For more than twenty years glial cells have been implicated in the pathogenetic cascades for genetic and sporadic forms of ALS. The biological role of glia, including the principal CNS glia, astroglia and oligodendroglia, as well as the myeloid derived microglia, has uniformly led to converging data sets that implicate these diverse cells in the degeneration of neurons in ALS. Originating as studies in postmortem human brain implicating astroglia, the research progressed to strongly implicate microglia and contributors to CNS injury in all forms of ALS. Most recently and unexpectedly, oligodendroglia have also been shown in animal model systems and human brain to play an early role in the dysfunction and death of ALS neurons. These studies have identified a number of diverse cellular cascades that could be, or have already been, the target of therapeutic interventions. Understanding the temporal and regional role of these cells and the magnitude of their contribution will be important for future interventions. Employing markers of these cell types may also allow for future important patient subgrouping and pharmacodynamic drug development tools.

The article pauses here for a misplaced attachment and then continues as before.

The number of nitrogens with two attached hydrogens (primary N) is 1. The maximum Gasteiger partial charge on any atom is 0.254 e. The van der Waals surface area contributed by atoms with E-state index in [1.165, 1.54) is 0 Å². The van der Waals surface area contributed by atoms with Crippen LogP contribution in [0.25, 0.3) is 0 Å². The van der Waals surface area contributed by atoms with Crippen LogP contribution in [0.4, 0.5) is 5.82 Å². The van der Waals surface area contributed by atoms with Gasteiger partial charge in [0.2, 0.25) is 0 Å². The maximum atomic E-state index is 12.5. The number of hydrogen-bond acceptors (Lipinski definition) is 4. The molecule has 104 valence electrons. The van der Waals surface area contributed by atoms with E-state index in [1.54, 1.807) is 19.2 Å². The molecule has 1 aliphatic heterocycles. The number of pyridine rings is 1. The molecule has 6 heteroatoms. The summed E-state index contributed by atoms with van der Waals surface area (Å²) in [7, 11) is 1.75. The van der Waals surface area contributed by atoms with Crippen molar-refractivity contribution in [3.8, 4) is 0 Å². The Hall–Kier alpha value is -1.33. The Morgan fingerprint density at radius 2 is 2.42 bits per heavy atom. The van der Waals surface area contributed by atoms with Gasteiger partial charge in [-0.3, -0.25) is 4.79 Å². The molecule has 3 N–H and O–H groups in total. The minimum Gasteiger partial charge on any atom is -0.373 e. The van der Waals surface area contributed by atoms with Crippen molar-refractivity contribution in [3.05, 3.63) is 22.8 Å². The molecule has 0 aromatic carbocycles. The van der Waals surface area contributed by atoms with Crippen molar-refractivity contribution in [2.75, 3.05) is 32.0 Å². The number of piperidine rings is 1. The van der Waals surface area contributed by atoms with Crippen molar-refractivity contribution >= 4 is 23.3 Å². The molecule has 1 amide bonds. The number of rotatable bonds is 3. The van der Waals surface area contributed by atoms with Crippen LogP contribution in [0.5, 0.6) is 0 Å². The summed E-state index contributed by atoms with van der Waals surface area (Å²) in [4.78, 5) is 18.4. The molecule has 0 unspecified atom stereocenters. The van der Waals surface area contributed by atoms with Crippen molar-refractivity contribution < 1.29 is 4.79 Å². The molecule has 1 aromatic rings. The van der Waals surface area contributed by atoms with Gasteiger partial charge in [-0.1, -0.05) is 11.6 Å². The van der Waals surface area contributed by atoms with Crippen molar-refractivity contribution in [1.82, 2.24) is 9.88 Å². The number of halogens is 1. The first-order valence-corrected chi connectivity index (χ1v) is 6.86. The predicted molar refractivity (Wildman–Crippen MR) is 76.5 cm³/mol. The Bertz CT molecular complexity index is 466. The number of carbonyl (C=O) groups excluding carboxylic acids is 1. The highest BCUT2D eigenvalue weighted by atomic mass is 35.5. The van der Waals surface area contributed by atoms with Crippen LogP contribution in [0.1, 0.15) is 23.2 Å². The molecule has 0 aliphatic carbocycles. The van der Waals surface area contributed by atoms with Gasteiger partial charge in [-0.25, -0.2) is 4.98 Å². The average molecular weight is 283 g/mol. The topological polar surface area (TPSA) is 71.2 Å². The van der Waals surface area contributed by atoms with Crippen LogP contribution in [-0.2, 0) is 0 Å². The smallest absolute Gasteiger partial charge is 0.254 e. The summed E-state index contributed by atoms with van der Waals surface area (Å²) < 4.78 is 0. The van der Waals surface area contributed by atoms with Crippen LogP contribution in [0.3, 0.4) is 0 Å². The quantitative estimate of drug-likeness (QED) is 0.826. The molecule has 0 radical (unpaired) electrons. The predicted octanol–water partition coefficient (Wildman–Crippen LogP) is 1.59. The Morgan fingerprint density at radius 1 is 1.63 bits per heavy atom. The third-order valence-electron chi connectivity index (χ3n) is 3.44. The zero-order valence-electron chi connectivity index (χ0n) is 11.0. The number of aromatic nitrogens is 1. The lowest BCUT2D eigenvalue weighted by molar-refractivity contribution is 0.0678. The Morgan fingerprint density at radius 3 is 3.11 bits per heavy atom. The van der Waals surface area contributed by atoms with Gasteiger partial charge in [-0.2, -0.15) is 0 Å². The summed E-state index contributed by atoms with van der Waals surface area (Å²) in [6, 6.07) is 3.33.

ASJC Scopus subject areas
- Developmental Neuroscience